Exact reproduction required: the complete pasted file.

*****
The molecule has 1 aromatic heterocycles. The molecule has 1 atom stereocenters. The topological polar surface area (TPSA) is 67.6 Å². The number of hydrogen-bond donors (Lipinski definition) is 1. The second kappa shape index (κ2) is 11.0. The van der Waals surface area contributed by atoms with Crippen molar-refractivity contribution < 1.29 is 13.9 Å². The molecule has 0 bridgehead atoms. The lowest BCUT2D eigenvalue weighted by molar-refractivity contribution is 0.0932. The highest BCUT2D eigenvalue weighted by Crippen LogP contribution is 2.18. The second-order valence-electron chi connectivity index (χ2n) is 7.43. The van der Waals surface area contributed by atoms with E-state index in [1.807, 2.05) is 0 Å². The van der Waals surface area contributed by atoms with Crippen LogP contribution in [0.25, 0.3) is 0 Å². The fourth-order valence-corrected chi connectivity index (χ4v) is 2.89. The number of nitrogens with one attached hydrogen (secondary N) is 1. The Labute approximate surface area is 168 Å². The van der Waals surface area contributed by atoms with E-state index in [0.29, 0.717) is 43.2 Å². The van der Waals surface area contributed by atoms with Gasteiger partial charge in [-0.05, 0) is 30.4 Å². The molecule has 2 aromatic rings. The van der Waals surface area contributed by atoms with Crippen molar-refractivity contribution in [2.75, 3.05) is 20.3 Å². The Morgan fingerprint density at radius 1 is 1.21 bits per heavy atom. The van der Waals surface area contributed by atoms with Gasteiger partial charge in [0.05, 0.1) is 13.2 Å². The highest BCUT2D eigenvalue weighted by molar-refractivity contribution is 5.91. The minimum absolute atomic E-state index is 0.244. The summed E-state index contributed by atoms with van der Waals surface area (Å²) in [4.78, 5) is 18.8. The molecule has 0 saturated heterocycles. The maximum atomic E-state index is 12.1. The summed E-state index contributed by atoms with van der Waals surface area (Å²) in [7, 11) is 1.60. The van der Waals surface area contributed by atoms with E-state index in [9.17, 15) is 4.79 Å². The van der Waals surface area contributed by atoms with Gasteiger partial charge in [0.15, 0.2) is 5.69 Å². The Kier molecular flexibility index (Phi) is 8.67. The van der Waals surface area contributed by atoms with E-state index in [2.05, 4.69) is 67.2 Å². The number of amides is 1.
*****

The molecule has 1 aromatic heterocycles. The molecule has 1 atom stereocenters. The topological polar surface area (TPSA) is 67.6 Å². The number of hydrogen-bond donors (Lipinski definition) is 1. The second kappa shape index (κ2) is 11.0. The van der Waals surface area contributed by atoms with Crippen molar-refractivity contribution < 1.29 is 13.9 Å². The molecule has 0 bridgehead atoms. The lowest BCUT2D eigenvalue weighted by molar-refractivity contribution is 0.0932. The highest BCUT2D eigenvalue weighted by Crippen LogP contribution is 2.18. The second-order valence-electron chi connectivity index (χ2n) is 7.43. The van der Waals surface area contributed by atoms with E-state index in [1.807, 2.05) is 0 Å². The van der Waals surface area contributed by atoms with Crippen LogP contribution in [0.25, 0.3) is 0 Å². The fourth-order valence-corrected chi connectivity index (χ4v) is 2.89. The number of nitrogens with one attached hydrogen (secondary N) is 1. The Labute approximate surface area is 168 Å². The van der Waals surface area contributed by atoms with E-state index in [0.29, 0.717) is 43.2 Å². The van der Waals surface area contributed by atoms with Gasteiger partial charge in [-0.05, 0) is 30.4 Å². The molecule has 2 aromatic rings. The van der Waals surface area contributed by atoms with Crippen molar-refractivity contribution in [2.75, 3.05) is 20.3 Å². The Morgan fingerprint density at radius 1 is 1.21 bits per heavy atom. The van der Waals surface area contributed by atoms with Gasteiger partial charge in [0.05, 0.1) is 13.2 Å². The highest BCUT2D eigenvalue weighted by molar-refractivity contribution is 5.91. The minimum absolute atomic E-state index is 0.244. The summed E-state index contributed by atoms with van der Waals surface area (Å²) in [4.78, 5) is 18.8. The molecule has 0 saturated heterocycles. The maximum atomic E-state index is 12.1. The summed E-state index contributed by atoms with van der Waals surface area (Å²) in [7, 11) is 1.60. The van der Waals surface area contributed by atoms with E-state index in [9.17, 15) is 4.79 Å². The van der Waals surface area contributed by atoms with Gasteiger partial charge in [0.15, 0.2) is 5.69 Å². The Kier molecular flexibility index (Phi) is 8.67. The van der Waals surface area contributed by atoms with E-state index in [2.05, 4.69) is 67.2 Å². The number of amides is 1.